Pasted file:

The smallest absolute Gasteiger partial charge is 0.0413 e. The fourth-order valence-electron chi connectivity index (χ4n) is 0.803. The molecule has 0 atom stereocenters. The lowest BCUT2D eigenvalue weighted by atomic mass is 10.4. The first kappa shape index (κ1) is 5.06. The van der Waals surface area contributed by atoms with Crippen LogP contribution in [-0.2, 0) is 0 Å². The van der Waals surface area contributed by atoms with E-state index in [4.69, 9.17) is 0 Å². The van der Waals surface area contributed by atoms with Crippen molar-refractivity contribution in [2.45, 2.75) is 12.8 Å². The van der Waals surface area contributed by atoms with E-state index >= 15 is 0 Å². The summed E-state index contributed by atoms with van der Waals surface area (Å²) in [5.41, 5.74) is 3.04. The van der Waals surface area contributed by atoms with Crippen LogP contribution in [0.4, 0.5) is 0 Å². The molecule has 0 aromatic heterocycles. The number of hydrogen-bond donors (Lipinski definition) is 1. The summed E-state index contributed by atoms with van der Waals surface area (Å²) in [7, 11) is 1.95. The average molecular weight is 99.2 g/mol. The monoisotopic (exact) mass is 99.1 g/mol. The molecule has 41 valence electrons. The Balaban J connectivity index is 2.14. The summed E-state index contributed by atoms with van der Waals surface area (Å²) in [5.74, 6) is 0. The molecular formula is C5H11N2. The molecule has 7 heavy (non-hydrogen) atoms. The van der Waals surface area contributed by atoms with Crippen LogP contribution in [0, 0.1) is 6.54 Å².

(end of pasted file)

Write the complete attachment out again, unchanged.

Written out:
The smallest absolute Gasteiger partial charge is 0.0413 e. The fourth-order valence-electron chi connectivity index (χ4n) is 0.803. The molecule has 0 atom stereocenters. The lowest BCUT2D eigenvalue weighted by atomic mass is 10.4. The first kappa shape index (κ1) is 5.06. The van der Waals surface area contributed by atoms with Crippen LogP contribution in [-0.2, 0) is 0 Å². The van der Waals surface area contributed by atoms with E-state index in [4.69, 9.17) is 0 Å². The van der Waals surface area contributed by atoms with Crippen molar-refractivity contribution in [2.45, 2.75) is 12.8 Å². The van der Waals surface area contributed by atoms with E-state index >= 15 is 0 Å². The summed E-state index contributed by atoms with van der Waals surface area (Å²) in [5.41, 5.74) is 3.04. The van der Waals surface area contributed by atoms with Crippen LogP contribution in [0.4, 0.5) is 0 Å². The molecule has 0 aromatic heterocycles. The number of hydrogen-bond donors (Lipinski definition) is 1. The summed E-state index contributed by atoms with van der Waals surface area (Å²) in [7, 11) is 1.95. The average molecular weight is 99.2 g/mol. The monoisotopic (exact) mass is 99.1 g/mol. The molecule has 41 valence electrons. The Balaban J connectivity index is 2.14. The summed E-state index contributed by atoms with van der Waals surface area (Å²) in [5.74, 6) is 0. The molecular formula is C5H11N2. The molecule has 7 heavy (non-hydrogen) atoms. The van der Waals surface area contributed by atoms with Crippen LogP contribution in [0, 0.1) is 6.54 Å².